WATCH ABOVE: Solar Impulse 2 takes to the sky.
TORONTO – Solar Impulse 2, a solar-powered aircraft, had a successful inaugural flight on Monday over Payerne, Switzerland.
The aircraft, created by Bertrand Piccard and André Borschberg, was flown by a test pilot for two hours and 17 minutes.
“This inaugural flight is an important stage — a step closer towards the round-the-world flight,” said André Borschberg, Solar Impulse Co-founder, CEO and pilot, in a press release. “It is also a huge emotional step for the entire team and all our partners who have worked on the aircraft.”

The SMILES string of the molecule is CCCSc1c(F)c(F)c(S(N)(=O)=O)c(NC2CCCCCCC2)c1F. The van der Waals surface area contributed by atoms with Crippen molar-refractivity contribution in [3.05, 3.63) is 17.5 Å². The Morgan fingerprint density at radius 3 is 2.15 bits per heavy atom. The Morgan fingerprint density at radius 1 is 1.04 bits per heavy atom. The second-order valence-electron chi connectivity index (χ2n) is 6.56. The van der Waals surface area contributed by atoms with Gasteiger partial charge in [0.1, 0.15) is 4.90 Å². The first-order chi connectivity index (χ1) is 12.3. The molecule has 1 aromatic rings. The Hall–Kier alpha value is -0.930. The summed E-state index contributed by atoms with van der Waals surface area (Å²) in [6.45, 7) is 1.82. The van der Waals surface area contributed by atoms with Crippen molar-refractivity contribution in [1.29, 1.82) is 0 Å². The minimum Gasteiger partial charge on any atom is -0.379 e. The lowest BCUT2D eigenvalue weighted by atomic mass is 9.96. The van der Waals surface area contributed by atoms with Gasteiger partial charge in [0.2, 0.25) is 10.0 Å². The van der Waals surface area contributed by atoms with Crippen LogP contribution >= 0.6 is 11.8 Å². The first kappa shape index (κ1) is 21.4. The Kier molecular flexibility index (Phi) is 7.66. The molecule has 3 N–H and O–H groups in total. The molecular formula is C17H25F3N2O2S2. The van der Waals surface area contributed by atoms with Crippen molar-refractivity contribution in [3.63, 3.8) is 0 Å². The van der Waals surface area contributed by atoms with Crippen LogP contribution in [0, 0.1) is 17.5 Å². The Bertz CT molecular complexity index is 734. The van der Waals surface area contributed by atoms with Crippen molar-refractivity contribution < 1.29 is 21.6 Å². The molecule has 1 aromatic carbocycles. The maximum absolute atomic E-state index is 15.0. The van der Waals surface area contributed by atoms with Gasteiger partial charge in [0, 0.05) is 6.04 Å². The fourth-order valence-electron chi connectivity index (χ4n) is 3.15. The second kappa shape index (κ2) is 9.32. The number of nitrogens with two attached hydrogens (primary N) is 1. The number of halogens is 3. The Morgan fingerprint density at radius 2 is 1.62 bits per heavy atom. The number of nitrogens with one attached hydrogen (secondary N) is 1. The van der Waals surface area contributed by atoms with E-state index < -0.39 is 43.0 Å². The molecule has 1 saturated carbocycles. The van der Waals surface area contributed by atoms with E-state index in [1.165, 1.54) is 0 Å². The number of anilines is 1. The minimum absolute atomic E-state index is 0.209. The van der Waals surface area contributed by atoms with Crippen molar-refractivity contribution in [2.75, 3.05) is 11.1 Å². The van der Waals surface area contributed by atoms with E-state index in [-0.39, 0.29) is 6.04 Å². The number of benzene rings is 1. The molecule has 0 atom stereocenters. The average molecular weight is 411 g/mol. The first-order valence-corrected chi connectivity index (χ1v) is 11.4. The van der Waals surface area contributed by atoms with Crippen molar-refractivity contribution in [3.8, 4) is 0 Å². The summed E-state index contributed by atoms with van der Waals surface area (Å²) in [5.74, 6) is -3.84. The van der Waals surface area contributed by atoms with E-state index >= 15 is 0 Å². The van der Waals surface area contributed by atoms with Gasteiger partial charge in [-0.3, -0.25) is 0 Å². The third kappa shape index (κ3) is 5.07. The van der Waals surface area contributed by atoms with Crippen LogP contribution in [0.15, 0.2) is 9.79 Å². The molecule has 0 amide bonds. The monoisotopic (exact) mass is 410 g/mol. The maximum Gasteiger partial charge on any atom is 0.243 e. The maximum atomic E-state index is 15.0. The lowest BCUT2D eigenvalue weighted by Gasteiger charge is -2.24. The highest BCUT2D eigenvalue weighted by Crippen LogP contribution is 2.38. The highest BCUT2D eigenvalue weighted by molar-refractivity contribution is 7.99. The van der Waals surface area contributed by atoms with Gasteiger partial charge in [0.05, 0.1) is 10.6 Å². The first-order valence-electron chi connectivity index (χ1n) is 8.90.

The plane has been updated following an earlier prototype that took to the sky about five years ago.
Solar Impulse 2 is designed to fly without fuel or polluting emissions, and can fly day or night.
The plane is a single-seater made of carbon fibre. It has a 72-metre wingspan which is longer than that of the 747-8I. It weighs 2,300 kg — no more than a large car. It is powered by 17,000 solar cells built into the wing which provide energy to four electric motors.